A training rotation to support units from the National Training Center at Fort Irwin, Calif., in 2021 has gone a long way in preparing soldiers for deployment to the Middle East, said Lt. Col. Matt Green, commanding officer of the battalion.
Originally, only one assault helicopter company and a few support elements were to be deployed.
But that changed in late 2021 to include the two New York-based helicopter companies and most of the battalion headquarters and deployed support companies, Green said.
Company C of the battalion is split between the Maine and Connecticut National Guardsmen.
The battalion emphasized individual readiness during weekend training and annual training at Fort Drum, Green said. The battalion will focus on the collective training and skills needed to conduct and coordinate air assaults on Fort Hood, he added.
The battalion launched 11 UH-60M Black Hawk helicopters from Latham and 10 from Ronkonkoma following farewell ceremonies held on 9 June. The rest of the troops deployed by chartered aircraft.
Task Force Wolfhound, which takes its name from the Irish dog that is the official mascot of the 1st Battalion, 69th Infantry, has been training for 18 months to be ready for the mission, Tabankin said.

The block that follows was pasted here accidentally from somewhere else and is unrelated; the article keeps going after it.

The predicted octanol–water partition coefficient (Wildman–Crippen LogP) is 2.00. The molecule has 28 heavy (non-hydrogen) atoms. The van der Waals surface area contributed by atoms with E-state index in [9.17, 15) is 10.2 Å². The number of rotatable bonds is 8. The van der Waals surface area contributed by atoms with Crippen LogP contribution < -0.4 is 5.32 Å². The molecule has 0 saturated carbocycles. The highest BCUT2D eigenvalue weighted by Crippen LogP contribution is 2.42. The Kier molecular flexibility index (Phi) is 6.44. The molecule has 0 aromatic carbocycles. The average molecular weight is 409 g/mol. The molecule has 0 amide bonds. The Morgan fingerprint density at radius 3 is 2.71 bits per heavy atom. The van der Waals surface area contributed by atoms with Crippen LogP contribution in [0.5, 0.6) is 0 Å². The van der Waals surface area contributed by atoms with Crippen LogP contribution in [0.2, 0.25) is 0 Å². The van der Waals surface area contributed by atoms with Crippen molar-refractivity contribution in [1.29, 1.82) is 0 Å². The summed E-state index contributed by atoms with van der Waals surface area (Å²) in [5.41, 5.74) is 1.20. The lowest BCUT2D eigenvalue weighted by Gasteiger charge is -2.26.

The COVID-19 pandemic meant the battalion didn’t have the normal two-year training period to prepare, Tabankin said. That means traditional weekend drills have turned into four to five days of training to do it all, he said.
“Sometimes using a full week at Fort Dix was really the only way to achieve our individual, leader and team training goals,” Tabankin said.
In Djibouti, the task force will provide security at Camp Lemonnier, a former French Foreign Legion post used by the United States since 2002. They will also be tasked with security duties in remote locations, Tabankin said.
Mission requirements necessitated reaching out to the New York National Guard for soldiers, Tabankin said.
The 2nd Squadron, 101st Cavalry, and 2nd Battalion, 108th Infantry, which have units in upstate New York, each provided 130 companies of soldiers.